Click picture to watch video

Stage/field shows in general are events where band performs larger selection of music, here as an example Glenn MillerIn The Mood” (starts at 7:31, video by I LOVE BRASS):

Click picture to watch video


Uniforms:

Over the decades the band uniform has of course been changed several times (see more details in this interview). The band current trademark orange uniform was designed in 1981 by band alumna Yamashita-san and is considered a symbol of luck and therefore worn in all conpetitions the band participates in. Color comes from Citrus tachibana -fruit (mandarine-like fruit growing native in south-western Japan) and the white hair ribbon represents the petals of the flower of the fruit (video by おーじろー2):

Click picture to watch video

Blue-gold uniform has been the other main uniform but the band has not been seen wearing it since the end of 2016 (video by 慶次郎前田):

Click picture to watch video

Blue happi-coat/white skirt combination (“Hawai’i uniform”) is used only rarely as band does not have enough of them for the whole band any more (video by MIKAN):

Click picture to watch video

For winter-time cheering duties to support school soccer and volleyball teams band uses strikingly red jackets with tracksuit pants (video by stakketo):

Click picture to watch video

In some occasions black tracksuit pants and white T-shirts are used too (e.g. at Brass Expo -event) (video by 慶次郎前田):

Click picture to watch video

In some events the members of percussion wear also white or black tabard to protect their uniforms (video by きりのんch):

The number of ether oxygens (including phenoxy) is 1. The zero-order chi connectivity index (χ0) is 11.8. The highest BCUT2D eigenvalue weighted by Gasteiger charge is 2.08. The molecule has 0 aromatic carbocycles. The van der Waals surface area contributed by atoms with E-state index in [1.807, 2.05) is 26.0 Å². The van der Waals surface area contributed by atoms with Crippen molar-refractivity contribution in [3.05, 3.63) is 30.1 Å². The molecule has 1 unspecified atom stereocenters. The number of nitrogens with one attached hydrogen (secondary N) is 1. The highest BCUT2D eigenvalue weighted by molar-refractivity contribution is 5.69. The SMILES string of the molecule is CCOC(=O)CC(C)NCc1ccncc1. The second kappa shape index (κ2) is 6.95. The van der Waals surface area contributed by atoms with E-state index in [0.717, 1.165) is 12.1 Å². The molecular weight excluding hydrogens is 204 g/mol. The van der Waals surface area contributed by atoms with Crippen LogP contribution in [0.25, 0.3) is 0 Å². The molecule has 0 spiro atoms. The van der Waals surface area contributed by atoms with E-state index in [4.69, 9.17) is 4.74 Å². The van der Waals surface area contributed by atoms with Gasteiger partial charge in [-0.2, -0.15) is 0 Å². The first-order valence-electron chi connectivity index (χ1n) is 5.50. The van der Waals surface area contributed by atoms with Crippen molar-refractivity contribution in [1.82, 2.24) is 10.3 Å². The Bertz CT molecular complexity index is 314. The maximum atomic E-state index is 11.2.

Click picture to watch video


Regular events of the band over the year:

(see also this interview for more detailed account of the band activities over the year)

The first outdoor parade after winter break (and the last event of the school year) is typically Kyoto Sakura Parade late March. This is exciting for the fans as it is the first time we can see the new Drum Major and what changes are made to the routine for the year (video by I LOVE BRASS):

Click picture to watch video

School year starts in April and late that month freshmen join parade in Blumen Hügel Farm in their school uniforms marching behing the band clapping hands (video by 慶次郎前田):

Click picture to watch video

Freshmen playing debut takes usually place couple of weeks later in early May in Brass Expo. You can recognize them by their shiny white T-shirts… (video by 慶次郎前田):

Click picture to watch video

In June the band typically participates in “Brass Band of 3000” Event at Kyocera Dome, Osaka (video by I LOVE BRASS):

Click picture to watch video